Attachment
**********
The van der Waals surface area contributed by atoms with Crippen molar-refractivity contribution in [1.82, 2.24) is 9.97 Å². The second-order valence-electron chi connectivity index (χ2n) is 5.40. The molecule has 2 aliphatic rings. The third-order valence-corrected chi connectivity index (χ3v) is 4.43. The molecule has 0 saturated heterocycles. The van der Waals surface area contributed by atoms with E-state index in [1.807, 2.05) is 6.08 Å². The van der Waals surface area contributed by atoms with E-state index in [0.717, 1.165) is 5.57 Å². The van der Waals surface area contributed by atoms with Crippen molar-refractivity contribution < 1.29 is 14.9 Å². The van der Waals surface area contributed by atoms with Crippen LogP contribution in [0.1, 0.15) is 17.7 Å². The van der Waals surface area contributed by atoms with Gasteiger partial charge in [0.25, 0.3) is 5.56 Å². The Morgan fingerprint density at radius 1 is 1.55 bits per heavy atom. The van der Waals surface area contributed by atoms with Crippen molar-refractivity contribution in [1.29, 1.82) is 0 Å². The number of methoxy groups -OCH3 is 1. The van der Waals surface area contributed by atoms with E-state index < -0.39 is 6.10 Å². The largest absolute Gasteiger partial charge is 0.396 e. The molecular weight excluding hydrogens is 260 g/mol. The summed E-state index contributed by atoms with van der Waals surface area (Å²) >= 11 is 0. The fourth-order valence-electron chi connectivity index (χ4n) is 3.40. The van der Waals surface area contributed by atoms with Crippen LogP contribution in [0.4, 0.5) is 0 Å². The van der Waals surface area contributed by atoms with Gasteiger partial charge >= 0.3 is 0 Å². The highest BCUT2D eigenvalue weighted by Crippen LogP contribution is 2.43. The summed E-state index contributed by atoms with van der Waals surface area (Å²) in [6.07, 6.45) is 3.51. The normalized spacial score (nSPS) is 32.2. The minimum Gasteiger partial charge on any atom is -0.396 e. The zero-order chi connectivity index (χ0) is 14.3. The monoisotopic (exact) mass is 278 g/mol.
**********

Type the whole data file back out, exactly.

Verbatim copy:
The van der Waals surface area contributed by atoms with Crippen molar-refractivity contribution in [1.82, 2.24) is 9.97 Å². The second-order valence-electron chi connectivity index (χ2n) is 5.40. The molecule has 2 aliphatic rings. The third-order valence-corrected chi connectivity index (χ3v) is 4.43. The molecule has 0 saturated heterocycles. The van der Waals surface area contributed by atoms with E-state index in [1.807, 2.05) is 6.08 Å². The van der Waals surface area contributed by atoms with E-state index in [0.717, 1.165) is 5.57 Å². The van der Waals surface area contributed by atoms with Crippen molar-refractivity contribution < 1.29 is 14.9 Å². The van der Waals surface area contributed by atoms with Crippen LogP contribution in [0.1, 0.15) is 17.7 Å². The van der Waals surface area contributed by atoms with Gasteiger partial charge in [0.25, 0.3) is 5.56 Å². The Morgan fingerprint density at radius 1 is 1.55 bits per heavy atom. The van der Waals surface area contributed by atoms with Crippen molar-refractivity contribution in [1.29, 1.82) is 0 Å². The number of methoxy groups -OCH3 is 1. The van der Waals surface area contributed by atoms with E-state index < -0.39 is 6.10 Å². The largest absolute Gasteiger partial charge is 0.396 e. The molecular weight excluding hydrogens is 260 g/mol. The summed E-state index contributed by atoms with van der Waals surface area (Å²) >= 11 is 0. The fourth-order valence-electron chi connectivity index (χ4n) is 3.40. The van der Waals surface area contributed by atoms with Crippen LogP contribution in [0.4, 0.5) is 0 Å². The van der Waals surface area contributed by atoms with Gasteiger partial charge >= 0.3 is 0 Å². The highest BCUT2D eigenvalue weighted by Crippen LogP contribution is 2.43. The summed E-state index contributed by atoms with van der Waals surface area (Å²) in [6.07, 6.45) is 3.51. The normalized spacial score (nSPS) is 32.2. The minimum Gasteiger partial charge on any atom is -0.396 e. The zero-order chi connectivity index (χ0) is 14.3. The monoisotopic (exact) mass is 278 g/mol.